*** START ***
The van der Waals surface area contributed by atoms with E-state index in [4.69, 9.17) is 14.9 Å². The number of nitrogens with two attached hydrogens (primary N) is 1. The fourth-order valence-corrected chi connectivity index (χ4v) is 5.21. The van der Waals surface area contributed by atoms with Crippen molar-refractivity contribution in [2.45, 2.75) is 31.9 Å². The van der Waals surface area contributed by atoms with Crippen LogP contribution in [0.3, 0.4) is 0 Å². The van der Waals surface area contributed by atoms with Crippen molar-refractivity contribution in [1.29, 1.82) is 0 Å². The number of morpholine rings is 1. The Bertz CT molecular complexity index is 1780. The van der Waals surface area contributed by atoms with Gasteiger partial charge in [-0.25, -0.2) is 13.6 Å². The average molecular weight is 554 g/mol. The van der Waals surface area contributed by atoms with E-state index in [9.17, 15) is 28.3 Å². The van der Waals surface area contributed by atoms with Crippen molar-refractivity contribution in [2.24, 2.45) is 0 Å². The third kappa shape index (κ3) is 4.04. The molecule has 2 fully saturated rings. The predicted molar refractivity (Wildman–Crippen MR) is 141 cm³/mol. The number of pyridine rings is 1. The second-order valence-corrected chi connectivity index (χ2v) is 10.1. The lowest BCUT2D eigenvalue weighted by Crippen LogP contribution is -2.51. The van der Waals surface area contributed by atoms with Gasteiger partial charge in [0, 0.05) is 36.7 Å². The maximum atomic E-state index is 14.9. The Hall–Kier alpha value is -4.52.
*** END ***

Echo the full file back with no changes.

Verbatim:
The van der Waals surface area contributed by atoms with E-state index in [4.69, 9.17) is 14.9 Å². The number of nitrogens with two attached hydrogens (primary N) is 1. The fourth-order valence-corrected chi connectivity index (χ4v) is 5.21. The van der Waals surface area contributed by atoms with Crippen molar-refractivity contribution in [2.45, 2.75) is 31.9 Å². The van der Waals surface area contributed by atoms with Crippen LogP contribution in [0.3, 0.4) is 0 Å². The van der Waals surface area contributed by atoms with Crippen molar-refractivity contribution in [1.29, 1.82) is 0 Å². The number of morpholine rings is 1. The Bertz CT molecular complexity index is 1780. The van der Waals surface area contributed by atoms with Gasteiger partial charge in [-0.25, -0.2) is 13.6 Å². The average molecular weight is 554 g/mol. The van der Waals surface area contributed by atoms with E-state index in [9.17, 15) is 28.3 Å². The van der Waals surface area contributed by atoms with Crippen molar-refractivity contribution in [2.24, 2.45) is 0 Å². The third kappa shape index (κ3) is 4.04. The molecule has 2 fully saturated rings. The predicted molar refractivity (Wildman–Crippen MR) is 141 cm³/mol. The number of pyridine rings is 1. The second-order valence-corrected chi connectivity index (χ2v) is 10.1. The lowest BCUT2D eigenvalue weighted by Crippen LogP contribution is -2.51. The van der Waals surface area contributed by atoms with Gasteiger partial charge in [0, 0.05) is 36.7 Å². The maximum atomic E-state index is 14.9. The Hall–Kier alpha value is -4.52.